First, some interesting reading (at least I think so):
From above comments: It's now been six months since the ceremony
I'm guessing here a little (call it a "slightly" educated guess if you will), but I very much doubt if the pet has yet been fully turned into dust, worm castings, soil, etc.
Buried below the surface of the ground, in uncontrolled conditions isn't the most effective way of returning the once living into "life" giving material. Also you're not going to get the "cooking" temperatures of something like, Composting Dead Swine:
Q. What about diseases, flies and pathogens?
A. Temperatures above 140°F (60°C) normally occur at some time in the composting pile. This is sufficient to destroy pathogens and prevent fly incubation. Good coverage of the composting pile with sawdust eliminates the fly breeding and incubation environment. No disease outbreaks have been associated with composting to date. Spreading finished compost in fields or pastures helps assure that disease organisms do not find their way back to the production area.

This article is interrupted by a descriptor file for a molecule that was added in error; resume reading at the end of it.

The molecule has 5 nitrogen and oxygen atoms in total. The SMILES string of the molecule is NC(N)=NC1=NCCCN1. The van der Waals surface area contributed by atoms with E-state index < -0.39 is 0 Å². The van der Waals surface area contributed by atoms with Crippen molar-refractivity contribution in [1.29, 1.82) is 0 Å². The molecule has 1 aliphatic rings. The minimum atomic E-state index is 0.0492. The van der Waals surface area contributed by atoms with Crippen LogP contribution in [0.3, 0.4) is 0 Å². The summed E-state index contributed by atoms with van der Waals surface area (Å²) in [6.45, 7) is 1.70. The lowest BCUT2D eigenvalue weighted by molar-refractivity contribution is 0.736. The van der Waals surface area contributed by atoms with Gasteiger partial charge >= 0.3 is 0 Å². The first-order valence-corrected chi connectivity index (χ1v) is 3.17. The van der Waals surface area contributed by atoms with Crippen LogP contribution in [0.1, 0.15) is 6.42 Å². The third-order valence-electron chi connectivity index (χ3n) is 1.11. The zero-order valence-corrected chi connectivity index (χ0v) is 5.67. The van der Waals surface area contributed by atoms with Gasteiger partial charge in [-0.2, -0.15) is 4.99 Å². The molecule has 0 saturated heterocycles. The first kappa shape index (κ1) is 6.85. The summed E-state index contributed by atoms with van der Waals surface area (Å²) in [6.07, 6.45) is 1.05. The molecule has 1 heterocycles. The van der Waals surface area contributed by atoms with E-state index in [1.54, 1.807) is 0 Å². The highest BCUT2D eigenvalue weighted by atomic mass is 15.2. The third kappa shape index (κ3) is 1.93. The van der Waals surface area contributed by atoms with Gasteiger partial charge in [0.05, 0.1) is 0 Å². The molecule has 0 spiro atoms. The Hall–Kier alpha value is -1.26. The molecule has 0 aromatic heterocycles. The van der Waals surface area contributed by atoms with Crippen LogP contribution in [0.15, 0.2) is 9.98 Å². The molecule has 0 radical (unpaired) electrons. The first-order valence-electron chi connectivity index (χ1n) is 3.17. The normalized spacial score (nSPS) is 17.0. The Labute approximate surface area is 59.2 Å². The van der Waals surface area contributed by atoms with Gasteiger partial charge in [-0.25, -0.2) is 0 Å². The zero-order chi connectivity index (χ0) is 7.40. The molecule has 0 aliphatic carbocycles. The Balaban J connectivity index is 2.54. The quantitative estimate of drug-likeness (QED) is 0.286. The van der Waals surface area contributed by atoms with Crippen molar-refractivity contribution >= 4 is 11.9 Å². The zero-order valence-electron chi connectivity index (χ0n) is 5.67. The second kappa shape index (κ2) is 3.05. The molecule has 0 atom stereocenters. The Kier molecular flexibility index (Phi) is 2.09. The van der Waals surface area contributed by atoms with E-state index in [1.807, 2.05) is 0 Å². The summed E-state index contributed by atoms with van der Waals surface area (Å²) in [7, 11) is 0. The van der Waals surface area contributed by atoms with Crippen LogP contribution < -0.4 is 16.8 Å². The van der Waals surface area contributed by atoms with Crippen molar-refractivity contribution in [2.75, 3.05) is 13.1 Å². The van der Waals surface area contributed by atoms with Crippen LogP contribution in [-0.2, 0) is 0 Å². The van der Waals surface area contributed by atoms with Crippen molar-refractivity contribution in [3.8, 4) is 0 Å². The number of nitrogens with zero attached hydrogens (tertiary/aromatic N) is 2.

Also a good look around the web, "generally" recommends a buried depth of 2 to 3ft (600 to 900mm) for larger pets eg Cats, dogs, etc.
From above comments: From memory, not directly above, but close enough to spook. Carrots, baby tomatoes and a few chillis are planted there.
I honestly think you will be ok! especially with the crops you harvest from above ground, but please do remember I'm no expert on such things.
That said, I might be a little hesitant with the Carrots or any other deep rooted crop for the first year or two, seeing as the pet was buried "shallow". I would feel totally different about this, if the pet had been buried the "generally" recommended 2 to 3ft (600 to 900mm) below the surface.
Additionally if you practice "safe" harvesting techniques eg.
Wash, clean and store properly.
Discard any crops that look like they may be "damaged" somehow, or at least the part (area) that looks "damaged".
I believe you will further reduce any possible risk there might be that much more.
Hope the above helps a little, and sorry I couldn't give you a definitive answer.